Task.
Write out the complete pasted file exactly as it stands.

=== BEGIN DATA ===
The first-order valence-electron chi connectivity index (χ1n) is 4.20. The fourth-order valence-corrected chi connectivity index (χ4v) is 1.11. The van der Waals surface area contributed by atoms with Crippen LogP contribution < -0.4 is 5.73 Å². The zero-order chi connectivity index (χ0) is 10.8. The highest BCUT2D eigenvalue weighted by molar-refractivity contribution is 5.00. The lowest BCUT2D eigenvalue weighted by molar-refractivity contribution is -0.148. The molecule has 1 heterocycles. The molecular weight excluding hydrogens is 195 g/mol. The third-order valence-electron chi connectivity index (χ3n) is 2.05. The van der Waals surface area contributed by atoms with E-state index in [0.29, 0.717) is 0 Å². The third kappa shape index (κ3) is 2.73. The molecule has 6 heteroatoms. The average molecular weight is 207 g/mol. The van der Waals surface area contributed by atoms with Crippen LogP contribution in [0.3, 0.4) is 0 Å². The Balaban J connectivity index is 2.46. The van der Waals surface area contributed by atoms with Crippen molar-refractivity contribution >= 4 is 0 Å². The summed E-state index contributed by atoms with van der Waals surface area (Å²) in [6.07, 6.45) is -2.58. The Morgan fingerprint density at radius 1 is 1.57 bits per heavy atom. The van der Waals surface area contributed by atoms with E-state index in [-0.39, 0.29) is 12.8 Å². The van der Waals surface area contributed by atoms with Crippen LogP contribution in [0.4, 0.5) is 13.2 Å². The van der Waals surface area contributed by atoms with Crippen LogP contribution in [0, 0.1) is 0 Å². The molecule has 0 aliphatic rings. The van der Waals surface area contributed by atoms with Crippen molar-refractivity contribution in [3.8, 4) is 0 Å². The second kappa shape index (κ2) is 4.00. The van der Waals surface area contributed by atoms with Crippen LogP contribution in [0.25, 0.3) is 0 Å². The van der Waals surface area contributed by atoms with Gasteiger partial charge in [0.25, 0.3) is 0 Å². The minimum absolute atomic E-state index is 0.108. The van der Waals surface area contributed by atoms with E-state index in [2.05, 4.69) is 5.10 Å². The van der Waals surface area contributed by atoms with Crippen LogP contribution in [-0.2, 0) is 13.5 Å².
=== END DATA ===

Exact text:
The first-order valence-electron chi connectivity index (χ1n) is 4.20. The fourth-order valence-corrected chi connectivity index (χ4v) is 1.11. The van der Waals surface area contributed by atoms with Crippen LogP contribution < -0.4 is 5.73 Å². The zero-order chi connectivity index (χ0) is 10.8. The highest BCUT2D eigenvalue weighted by molar-refractivity contribution is 5.00. The lowest BCUT2D eigenvalue weighted by molar-refractivity contribution is -0.148. The molecule has 1 heterocycles. The molecular weight excluding hydrogens is 195 g/mol. The third-order valence-electron chi connectivity index (χ3n) is 2.05. The van der Waals surface area contributed by atoms with E-state index in [0.29, 0.717) is 0 Å². The third kappa shape index (κ3) is 2.73. The molecule has 6 heteroatoms. The average molecular weight is 207 g/mol. The van der Waals surface area contributed by atoms with Crippen LogP contribution in [0.3, 0.4) is 0 Å². The Balaban J connectivity index is 2.46. The van der Waals surface area contributed by atoms with Crippen molar-refractivity contribution >= 4 is 0 Å². The summed E-state index contributed by atoms with van der Waals surface area (Å²) in [6.07, 6.45) is -2.58. The Morgan fingerprint density at radius 1 is 1.57 bits per heavy atom. The van der Waals surface area contributed by atoms with E-state index in [-0.39, 0.29) is 12.8 Å². The van der Waals surface area contributed by atoms with Crippen LogP contribution in [0.4, 0.5) is 13.2 Å². The van der Waals surface area contributed by atoms with Crippen LogP contribution in [0, 0.1) is 0 Å². The molecule has 0 aliphatic rings. The van der Waals surface area contributed by atoms with Crippen molar-refractivity contribution in [3.8, 4) is 0 Å². The second kappa shape index (κ2) is 4.00. The van der Waals surface area contributed by atoms with Crippen LogP contribution in [0.25, 0.3) is 0 Å². The van der Waals surface area contributed by atoms with Gasteiger partial charge in [0.25, 0.3) is 0 Å². The minimum absolute atomic E-state index is 0.108. The van der Waals surface area contributed by atoms with E-state index in [2.05, 4.69) is 5.10 Å². The van der Waals surface area contributed by atoms with Crippen LogP contribution in [-0.2, 0) is 13.5 Å².